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Moated site at Brick Kiln Copse

List Entry Summary

This monument is scheduled under the Ancient Monuments and Archaeological Areas Act 1979 as amended as it appears to the Secretary of State to be of national importance. This entry is a copy, the original is held by the Department for Culture, Media and Sport.

Name: Moated site at Brick Kiln Copse

List entry Number: 1012673

Location

The monument may lie within the boundary of more than one authority.

County:

District: Wiltshire

District Type: Unitary Authority

Parish: Sedgehill and Semley

National Park: Not applicable to this List entry.

Grade: Not applicable to this List entry.

Date first scheduled: 09-Feb-1955

Date of most recent amendment: 01-Aug-1995

Legacy System Information

The contents of this record have been generated from a legacy data system.

Legacy System: RSM

UID: 12042

Asset Groupings

This list entry does not comprise part of an Asset Grouping. Asset Groupings are not part of the official record but are added later for information.

List entry Description

Summary of Monument

Legacy Record - This information may be included in the List Entry Details.

Reasons for Designation

Around 6,000 moated sites are known in England. They consist of wide ditches, often or seasonally water-filled, partly or completely enclosing one or more islands of dry ground on which stood domestic or religious buildings. In some cases the islands were used for horticulture. The majority of moated sites served as prestigious aristocratic and seigneurial residences with the provision of a moat intended as a status symbol rather than a practical military defence. The peak period during which moated sites were built was between about 1250 and 1350 and by far the greatest concentration lies in central and eastern parts of England. However, moated sites were built throughout the medieval period, are widely scattered throughout England and exhibit a high level of diversity in their forms and sizes. They form a significant class of medieval monument and are important for the understanding of the distribution of wealth and status in the countryside. Many examples provide conditions favourable to the survival of organic remains.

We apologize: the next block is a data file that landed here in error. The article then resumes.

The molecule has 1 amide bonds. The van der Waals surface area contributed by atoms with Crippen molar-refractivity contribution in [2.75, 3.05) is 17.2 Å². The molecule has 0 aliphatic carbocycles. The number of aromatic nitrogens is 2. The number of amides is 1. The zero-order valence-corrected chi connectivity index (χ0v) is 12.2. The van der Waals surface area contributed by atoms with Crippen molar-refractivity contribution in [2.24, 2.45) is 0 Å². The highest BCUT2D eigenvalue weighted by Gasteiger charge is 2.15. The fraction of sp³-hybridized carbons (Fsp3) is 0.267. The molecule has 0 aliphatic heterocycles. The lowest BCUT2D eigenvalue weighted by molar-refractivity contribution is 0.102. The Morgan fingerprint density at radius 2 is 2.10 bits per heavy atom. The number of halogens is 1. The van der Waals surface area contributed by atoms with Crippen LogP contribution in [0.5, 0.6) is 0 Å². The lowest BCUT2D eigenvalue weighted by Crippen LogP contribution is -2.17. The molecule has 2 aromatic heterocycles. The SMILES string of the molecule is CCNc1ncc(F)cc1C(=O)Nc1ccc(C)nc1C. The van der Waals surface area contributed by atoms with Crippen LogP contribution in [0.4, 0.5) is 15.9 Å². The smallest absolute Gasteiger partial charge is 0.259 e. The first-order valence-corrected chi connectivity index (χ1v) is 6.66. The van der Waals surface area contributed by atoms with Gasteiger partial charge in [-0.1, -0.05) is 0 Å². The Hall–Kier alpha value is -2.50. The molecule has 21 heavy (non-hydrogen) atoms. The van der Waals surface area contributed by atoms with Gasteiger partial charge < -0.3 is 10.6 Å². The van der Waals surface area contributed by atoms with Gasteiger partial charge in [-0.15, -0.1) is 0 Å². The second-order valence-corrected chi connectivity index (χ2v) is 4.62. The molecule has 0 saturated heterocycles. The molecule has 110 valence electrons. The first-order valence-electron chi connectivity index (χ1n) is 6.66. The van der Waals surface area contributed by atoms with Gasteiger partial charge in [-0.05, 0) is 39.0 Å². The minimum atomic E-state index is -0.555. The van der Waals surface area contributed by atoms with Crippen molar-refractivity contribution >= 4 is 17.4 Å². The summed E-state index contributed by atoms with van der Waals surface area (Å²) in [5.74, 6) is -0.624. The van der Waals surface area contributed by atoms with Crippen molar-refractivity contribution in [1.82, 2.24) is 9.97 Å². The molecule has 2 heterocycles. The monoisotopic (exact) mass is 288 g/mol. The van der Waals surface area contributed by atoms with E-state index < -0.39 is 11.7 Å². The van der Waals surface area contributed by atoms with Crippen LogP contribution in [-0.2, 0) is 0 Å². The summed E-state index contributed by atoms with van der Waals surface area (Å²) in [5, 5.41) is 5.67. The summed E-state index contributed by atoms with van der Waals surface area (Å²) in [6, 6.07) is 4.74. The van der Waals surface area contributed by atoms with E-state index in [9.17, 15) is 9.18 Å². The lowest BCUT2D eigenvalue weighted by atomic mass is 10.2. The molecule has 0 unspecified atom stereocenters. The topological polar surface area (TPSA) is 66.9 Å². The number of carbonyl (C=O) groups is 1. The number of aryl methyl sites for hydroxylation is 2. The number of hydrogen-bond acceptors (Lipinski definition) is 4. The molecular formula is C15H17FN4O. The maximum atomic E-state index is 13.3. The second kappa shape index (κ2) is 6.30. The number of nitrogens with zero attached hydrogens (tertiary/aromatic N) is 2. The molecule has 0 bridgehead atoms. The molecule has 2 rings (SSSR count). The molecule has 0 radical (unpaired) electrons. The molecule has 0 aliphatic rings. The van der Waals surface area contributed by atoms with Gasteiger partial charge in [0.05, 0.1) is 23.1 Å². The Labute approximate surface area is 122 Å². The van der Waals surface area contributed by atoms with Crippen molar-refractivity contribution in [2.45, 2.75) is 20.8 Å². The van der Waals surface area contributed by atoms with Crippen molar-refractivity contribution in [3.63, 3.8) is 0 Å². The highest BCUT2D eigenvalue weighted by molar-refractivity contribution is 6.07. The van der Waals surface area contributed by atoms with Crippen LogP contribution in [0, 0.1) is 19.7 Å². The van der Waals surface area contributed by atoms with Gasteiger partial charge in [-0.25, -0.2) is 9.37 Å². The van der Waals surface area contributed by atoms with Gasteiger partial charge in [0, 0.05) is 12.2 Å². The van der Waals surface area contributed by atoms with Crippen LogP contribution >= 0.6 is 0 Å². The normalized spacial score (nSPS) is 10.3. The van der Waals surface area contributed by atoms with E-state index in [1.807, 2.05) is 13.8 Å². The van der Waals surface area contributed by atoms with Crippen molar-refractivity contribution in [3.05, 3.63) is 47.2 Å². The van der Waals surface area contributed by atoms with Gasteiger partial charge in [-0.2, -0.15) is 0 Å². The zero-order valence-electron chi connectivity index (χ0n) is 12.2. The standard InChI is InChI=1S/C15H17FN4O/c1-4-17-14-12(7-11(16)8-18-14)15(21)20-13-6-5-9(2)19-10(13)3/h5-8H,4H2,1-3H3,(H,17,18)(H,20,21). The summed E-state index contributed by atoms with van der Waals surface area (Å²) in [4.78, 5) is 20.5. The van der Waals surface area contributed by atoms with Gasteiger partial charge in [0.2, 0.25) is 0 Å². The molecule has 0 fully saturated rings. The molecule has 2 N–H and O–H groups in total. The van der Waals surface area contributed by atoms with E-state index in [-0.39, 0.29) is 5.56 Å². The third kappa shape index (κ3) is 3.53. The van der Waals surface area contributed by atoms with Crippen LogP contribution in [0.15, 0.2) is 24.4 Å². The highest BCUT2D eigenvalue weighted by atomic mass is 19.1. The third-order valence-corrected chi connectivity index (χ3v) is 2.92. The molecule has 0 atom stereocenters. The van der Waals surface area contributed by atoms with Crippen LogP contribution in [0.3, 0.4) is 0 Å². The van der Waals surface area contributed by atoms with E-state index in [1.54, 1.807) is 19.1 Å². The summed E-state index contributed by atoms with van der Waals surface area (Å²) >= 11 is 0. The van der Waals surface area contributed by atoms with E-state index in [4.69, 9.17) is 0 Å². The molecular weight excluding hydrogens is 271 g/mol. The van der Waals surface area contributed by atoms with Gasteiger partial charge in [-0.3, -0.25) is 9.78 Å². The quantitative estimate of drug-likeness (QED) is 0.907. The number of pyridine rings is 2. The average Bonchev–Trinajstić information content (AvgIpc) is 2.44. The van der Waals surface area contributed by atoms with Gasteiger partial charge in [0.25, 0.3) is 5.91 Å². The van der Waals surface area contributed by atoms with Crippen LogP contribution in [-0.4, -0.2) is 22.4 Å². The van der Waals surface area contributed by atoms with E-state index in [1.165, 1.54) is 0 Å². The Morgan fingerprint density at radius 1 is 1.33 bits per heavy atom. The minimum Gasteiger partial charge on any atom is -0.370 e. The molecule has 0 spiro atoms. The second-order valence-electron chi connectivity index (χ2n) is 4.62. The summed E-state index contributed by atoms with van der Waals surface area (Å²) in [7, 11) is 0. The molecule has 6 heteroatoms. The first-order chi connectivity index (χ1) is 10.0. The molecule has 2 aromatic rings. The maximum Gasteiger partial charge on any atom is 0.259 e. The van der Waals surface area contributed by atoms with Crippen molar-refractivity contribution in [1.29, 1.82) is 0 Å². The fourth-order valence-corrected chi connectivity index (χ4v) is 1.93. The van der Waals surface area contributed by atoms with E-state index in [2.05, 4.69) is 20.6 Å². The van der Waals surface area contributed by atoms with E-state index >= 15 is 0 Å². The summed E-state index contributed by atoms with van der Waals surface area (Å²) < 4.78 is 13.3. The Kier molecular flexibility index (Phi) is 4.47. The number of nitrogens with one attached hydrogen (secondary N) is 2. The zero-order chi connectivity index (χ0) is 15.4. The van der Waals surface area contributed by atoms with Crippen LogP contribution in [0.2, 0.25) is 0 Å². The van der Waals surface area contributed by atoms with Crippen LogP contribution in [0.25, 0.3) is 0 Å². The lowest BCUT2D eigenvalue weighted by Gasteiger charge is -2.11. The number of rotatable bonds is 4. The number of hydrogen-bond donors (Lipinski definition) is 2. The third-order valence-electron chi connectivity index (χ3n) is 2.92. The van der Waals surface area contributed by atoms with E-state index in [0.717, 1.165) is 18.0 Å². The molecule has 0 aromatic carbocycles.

Although a large number of moated sites are known, relatively few survive in Wiltshire. This example is particularly important as it survives well and displays potential for the preservation of organic remains and palaeoenvironmental evidence.

History

Legacy Record - This information may be included in the List Entry Details.

Details

The monument includes a moated site in a copse some 75m west of Brick Kiln Cottage. The D-shaped moat is complete on all but the north west side which has been filled in. The site is orientated NNE-SSW and has overall dimensions of around 70m square and a level platform of c.38m x 40m. The ditch is silted and seasonally damp and survives to a width of between 8m and 11m. The inner edge of the north west side remains discernible as a scarp up to 0.2m high and 3m to 4m wide. There is no apparent causewayed entrance to the interior. It would appear that the moat was originally filled by natural water seepage.

MAP EXTRACT The site of the monument is shown on the attached map extract.

Selected Sources

Other
Dennison, E and Darvill, T, HBMC Monument Class Description - Moats, 1988,

National Grid Reference: ST 89338 27604

Map

Map
© Crown Copyright and database right 2017. All rights reserved. Ordnance Survey Licence number 100024900.
© British Crown and SeaZone Solutions Limited 2017. All rights reserved. Licence number 102006.006.
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The above map is for quick reference purposes only and may not be to scale. For a copy of the full scale map, please see the attached PDF - 1012673 .pdf

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This copy shows the entry on 21-Nov-2017 at 11:18:53.

End of official listing